What is the main point of the article "What Does Social Justice Require For The Public’s Health? Public Health Ethics And Policy Imperatives" by Lawrence O. Gostin and Madison Powers? What...

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Kathryn Draney | Student, College Senior | (Level 2) Associate Educator

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The article begins by identifying the major ongoing controversies in the field: the legitimate scope of public health, the balance between public health and civil liberties, and the appropriate roles of the federal government and the states. The authors suggest that the solution to problems in the realm of public health lie in "social justice", or: "Fair disbursement of common advantages and the sharing of common burdens". (1054)

By finding areas of disadvantage in order to improve them, "justice" may be attained. The authors suggest an interventionist approach, as they believe that the lack of "care" about public health is due to a lack of funding. By creating a Trust Fund for Public Health, the government will be able to allocate its resources to those in need nationwide. Also, the authors believe that states should make healthy choices easier choices, e.g. prioritize the locations of supermarkets over the locations of fast food restaurants, etc.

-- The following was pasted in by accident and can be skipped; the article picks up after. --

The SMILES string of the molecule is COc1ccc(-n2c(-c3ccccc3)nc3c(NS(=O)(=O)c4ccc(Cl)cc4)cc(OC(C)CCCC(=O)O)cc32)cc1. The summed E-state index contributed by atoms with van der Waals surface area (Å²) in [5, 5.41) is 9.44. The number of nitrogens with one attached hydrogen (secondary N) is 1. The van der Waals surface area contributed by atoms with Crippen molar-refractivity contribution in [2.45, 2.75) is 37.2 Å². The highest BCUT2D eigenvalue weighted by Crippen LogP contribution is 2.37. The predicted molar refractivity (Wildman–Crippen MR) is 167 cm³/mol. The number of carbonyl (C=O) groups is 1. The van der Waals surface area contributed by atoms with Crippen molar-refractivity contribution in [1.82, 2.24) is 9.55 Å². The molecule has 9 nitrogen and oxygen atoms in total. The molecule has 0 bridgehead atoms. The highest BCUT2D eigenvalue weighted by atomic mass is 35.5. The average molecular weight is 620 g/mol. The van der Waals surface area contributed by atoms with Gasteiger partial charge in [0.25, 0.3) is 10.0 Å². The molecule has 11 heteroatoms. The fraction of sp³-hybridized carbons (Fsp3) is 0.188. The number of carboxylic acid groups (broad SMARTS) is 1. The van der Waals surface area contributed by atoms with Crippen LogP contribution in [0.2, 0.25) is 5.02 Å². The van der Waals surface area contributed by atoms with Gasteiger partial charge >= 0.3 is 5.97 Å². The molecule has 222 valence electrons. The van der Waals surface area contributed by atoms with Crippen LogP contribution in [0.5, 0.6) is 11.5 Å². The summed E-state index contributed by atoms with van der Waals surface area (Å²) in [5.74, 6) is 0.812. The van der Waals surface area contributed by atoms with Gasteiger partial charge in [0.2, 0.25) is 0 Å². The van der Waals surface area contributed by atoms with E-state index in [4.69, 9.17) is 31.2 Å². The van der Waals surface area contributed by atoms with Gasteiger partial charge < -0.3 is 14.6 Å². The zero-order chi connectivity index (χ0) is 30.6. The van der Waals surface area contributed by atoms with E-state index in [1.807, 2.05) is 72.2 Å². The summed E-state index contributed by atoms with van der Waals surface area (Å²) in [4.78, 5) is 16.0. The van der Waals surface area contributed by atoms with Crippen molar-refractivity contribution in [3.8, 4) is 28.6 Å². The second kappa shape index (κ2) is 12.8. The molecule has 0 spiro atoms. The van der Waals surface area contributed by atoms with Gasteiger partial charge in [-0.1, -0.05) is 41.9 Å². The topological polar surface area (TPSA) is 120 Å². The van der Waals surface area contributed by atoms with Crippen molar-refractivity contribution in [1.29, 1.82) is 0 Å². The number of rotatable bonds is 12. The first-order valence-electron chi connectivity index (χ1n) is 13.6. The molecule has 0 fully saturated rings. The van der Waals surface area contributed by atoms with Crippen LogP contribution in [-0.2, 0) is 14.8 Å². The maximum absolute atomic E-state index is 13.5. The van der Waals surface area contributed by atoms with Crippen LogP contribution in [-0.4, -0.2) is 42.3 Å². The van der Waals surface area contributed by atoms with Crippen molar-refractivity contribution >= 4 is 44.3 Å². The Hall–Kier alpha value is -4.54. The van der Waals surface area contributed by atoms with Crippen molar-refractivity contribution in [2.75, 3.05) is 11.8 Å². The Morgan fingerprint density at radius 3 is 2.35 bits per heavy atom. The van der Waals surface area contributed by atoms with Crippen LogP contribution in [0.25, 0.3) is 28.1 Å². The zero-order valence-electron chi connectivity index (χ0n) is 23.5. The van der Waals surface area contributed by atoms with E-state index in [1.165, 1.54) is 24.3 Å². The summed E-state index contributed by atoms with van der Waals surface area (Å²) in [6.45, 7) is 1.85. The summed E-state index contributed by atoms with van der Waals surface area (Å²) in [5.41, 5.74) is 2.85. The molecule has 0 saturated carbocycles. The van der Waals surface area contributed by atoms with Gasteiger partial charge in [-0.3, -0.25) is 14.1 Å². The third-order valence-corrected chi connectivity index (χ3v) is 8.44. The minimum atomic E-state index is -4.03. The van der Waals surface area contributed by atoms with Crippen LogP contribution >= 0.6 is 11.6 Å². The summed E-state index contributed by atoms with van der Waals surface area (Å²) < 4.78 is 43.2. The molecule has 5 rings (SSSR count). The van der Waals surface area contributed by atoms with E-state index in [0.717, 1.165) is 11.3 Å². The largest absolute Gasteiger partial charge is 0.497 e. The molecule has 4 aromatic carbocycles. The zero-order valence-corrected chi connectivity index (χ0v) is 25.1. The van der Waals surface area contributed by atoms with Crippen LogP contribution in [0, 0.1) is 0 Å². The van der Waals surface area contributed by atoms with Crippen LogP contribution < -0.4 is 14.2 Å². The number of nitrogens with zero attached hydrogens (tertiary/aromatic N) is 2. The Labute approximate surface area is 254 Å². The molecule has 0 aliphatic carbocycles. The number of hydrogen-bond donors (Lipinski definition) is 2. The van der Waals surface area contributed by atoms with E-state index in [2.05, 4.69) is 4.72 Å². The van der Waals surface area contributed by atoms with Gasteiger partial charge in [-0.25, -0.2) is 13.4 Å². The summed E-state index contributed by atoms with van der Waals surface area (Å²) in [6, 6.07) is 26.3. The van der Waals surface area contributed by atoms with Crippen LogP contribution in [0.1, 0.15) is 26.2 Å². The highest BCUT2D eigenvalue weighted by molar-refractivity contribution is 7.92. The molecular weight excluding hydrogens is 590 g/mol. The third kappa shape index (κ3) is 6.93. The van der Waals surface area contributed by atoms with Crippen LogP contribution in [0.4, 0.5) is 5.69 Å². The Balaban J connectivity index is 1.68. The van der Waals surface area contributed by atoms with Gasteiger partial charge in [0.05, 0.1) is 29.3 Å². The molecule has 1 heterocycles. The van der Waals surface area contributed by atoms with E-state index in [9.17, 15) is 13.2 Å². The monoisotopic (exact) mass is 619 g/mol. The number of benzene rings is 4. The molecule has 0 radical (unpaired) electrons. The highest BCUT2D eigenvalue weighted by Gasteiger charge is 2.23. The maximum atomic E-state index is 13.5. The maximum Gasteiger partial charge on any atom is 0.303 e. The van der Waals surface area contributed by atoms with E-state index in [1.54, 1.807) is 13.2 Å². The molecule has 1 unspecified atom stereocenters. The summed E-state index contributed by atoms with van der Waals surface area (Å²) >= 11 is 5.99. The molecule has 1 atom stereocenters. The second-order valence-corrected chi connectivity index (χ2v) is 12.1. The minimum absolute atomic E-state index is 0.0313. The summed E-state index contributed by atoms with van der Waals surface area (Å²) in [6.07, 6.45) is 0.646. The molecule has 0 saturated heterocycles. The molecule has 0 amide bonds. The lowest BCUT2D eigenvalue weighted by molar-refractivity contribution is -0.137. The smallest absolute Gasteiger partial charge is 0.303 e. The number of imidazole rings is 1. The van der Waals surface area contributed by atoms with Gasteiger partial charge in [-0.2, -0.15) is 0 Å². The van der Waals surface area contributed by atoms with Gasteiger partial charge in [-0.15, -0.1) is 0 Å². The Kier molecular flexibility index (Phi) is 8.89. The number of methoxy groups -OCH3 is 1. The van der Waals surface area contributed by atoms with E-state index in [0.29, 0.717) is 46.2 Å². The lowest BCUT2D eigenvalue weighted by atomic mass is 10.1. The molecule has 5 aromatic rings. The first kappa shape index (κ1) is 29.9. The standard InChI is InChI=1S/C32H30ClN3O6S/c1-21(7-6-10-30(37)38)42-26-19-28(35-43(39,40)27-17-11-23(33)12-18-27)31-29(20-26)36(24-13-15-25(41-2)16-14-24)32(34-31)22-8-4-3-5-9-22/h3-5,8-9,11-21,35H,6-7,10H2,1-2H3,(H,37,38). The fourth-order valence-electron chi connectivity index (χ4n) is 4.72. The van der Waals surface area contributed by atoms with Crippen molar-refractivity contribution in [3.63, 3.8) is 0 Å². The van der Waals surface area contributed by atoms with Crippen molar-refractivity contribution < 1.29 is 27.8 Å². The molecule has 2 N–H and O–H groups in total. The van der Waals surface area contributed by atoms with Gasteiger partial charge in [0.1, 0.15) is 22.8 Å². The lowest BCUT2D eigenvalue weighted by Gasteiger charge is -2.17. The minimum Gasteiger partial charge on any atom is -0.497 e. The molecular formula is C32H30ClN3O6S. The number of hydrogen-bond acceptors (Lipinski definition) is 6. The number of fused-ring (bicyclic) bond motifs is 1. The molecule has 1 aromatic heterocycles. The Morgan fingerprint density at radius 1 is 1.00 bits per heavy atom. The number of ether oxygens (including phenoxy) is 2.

The article claims that socioeconomic fairness is important to public health because people are held responsible for their own ability to live healthy lives. Since our country celebrates the affluent instead of redistributing the wealth, rich people are healthy people and impoverished people are left to their own devices.

The authors also note that health involves not only traditional "illnesses" but also underlying roots of illness such as poverty, obesity, environment, and lifestyle. Due to the lack of fairness, or "justice", the authors claim that government action must address the causes of ill health, especially for the disadvantaged.

One of the controversies that the article recognizes as being a threat to public health is government involvement, or, the improper use of government involvement. They write that "policymakers, therefore, should modernize antiquated public health laws to provide adequate power to reduce major risks to the population but ensure that government power is exercised proportionately and fairly." (1055) The writers recognize the concern of government involvement in the private lives of citizens, but also note that the resources available through the government are too vital for public health to abandon. In order to maintain a fair, non-monopolized government intervention the article suggests that the responsibility of keeping the public healthy must be shared between the federal, state, and local governments, as each branch has specialized areas of knowledge and areas of resources pertaining to the health of the people in our country.

The article is concluded by a sort of thesis which sums up the thoughts of the authors: "a commitment to social justice lies at the heart of public health." (1060)